Citizens outsource a great deal of decision making to government, especially about how society should function. This means that decision-makers must make ethical decisions and they must make human-centred decisions. As the futurist and CEO of the Futures Agency, Gerd Leonhard, put it when thinking about our digital world: “be on Team Human, not just Team Future”.

Government agencies must often make decisions that limit or enable specific individuals or groups. Increasingly, they are confronted with technological advances that intensify these choices.

Artificial intelligence and other emerging digital tools make possible previously-unimagined efficiencies as a result of harvesting information, cross-checking data or simply automating processes. But just because an organisation can do something does that mean it should?

At ThinkPlace we’ve been building a conversation with many of our trusted allies in government around these questions, working with the policy makers who will shape the frameworks and even regulations that will govern this new world. For them it can be invaluable to empathetically place themselves in the position of a user who must navigate whatever systemic changes they enact. Taking a human-centred approach to these questions is of paramount importance.

 

4. Morals and ethics are (mostly) two different things

At the heart of much of the current frenzy around corporate ethics lies a seductive misunderstanding. Rushworth Kidder, who founded the Institute for Global Ethics, said moral decisions involved determining right from wrong while ethical quandaries often revolve around choosing right from right (or even wrong from wrong).

An employee must decide whether to accept kickbacks for awarding a contract: this is a moral decision. It is not behaviour that any legitimate organisation would want to enable and the ‘right’ choice is pretty clear.

True ethical quandaries take in rather a lot more grey area. A government agency must decide whether to enact one change that advantages one group of people or a different change that advantages a different group. How to decide?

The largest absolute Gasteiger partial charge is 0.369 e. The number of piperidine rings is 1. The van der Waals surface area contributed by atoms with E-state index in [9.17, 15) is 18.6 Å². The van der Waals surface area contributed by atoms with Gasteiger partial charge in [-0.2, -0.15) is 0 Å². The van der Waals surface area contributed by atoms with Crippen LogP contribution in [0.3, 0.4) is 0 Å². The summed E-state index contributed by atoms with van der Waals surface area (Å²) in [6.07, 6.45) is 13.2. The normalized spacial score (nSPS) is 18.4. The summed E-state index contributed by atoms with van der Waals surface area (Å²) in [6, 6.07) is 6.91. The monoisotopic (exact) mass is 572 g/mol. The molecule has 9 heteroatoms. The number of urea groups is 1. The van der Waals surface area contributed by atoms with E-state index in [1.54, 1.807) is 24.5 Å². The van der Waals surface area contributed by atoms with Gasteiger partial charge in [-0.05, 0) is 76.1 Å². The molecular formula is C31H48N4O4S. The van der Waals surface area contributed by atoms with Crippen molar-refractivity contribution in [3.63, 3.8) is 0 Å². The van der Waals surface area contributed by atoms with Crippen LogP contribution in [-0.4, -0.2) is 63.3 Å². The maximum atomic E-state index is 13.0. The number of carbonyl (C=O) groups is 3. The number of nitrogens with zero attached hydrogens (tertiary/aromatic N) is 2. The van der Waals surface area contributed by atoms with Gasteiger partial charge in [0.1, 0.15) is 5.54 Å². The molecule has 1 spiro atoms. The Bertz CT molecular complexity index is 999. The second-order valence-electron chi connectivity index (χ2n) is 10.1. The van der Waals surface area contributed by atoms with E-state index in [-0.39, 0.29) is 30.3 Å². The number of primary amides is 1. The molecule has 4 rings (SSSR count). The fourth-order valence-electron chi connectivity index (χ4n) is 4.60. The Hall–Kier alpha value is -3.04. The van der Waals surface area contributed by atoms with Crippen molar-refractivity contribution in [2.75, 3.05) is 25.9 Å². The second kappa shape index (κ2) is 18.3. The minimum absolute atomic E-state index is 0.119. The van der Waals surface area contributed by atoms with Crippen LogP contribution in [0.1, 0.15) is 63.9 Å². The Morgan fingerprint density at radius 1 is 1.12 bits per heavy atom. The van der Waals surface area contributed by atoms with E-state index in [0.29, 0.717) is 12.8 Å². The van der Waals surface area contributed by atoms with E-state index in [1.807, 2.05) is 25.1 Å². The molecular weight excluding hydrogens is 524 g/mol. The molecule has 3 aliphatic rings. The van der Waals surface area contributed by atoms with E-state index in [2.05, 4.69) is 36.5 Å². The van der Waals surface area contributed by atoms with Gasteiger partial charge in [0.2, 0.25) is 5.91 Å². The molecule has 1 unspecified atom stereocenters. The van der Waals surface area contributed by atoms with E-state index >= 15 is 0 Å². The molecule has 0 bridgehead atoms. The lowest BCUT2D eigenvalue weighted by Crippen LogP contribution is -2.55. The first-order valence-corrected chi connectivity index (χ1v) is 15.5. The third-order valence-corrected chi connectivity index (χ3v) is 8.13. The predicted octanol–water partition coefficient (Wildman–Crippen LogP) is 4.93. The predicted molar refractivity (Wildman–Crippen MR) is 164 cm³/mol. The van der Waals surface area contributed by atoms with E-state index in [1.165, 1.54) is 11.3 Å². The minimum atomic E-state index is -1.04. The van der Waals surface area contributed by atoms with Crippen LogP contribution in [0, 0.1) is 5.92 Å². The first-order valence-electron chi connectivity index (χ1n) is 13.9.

An algorithm is being prepared that will govern who is selected for auditing by a tax collecting agency. What assumptions should be built into it that will guide its decision-making? What basic ethical principles should underpin those assumptions? And can we explain how the decision was made to those affected by it?

We cannot pretend this is easy. Paul Bloom, Professor of Psychology and Cognitive Science at Yale University asks us a challenging question about how humans make decisions: Is it about fairness and justice, or about “maximizing the welfare of sentient beings?”. Or, as Kidder challenges us, about both.

 

5. The ethical elevator pitch

Basic principles matter. We all know the idea of an elevator pitch. If you can’t describe what your company or organisation does, concisely and persuasively, then you don’t really know. And that’s a problem. Ethics are similar.

Your ethics policy or framework can be as long as you want it to be. But don’t expect success if the fundamental idea underpinning it cannot be simply expressed by all in the organisation.

Rushworth Kidder identified 5, supposedly-universal, values that underly systems of ethics around the world. They are: Honesty, Responsibility, Compassion, Respect and Fairness.

How you understand these ideas and apply them to the mission and purpose of your organisation will go a long way to determining if your approach to ethics is consistent, broadly adopted and – ultimately – successful.

 

6. Social licence

Governments (and other organisations) hold an implied social licence. It is a permission to act that can be implicitly withdrawn where the public feels it has been abused. Social licence can take two forms:

1. Ongoing approval  (as a populace we want you to do these things and support you).

2. Acceptance (we might not like it but we accept it is necessary).

Some government functions (such as tax auditing or issuing parking fines) are always going to fall into the second category. But government agencies can too easily fall into the trap of settling for acceptance when they should strive for approval.

That means establishing your ethics isn’t just about drawing lines in the virtual sand. It’s not just about eradicating decisions you shouldn’t make. Ethical organisations move towards the light, striving for approval where they may only strictly require acceptance.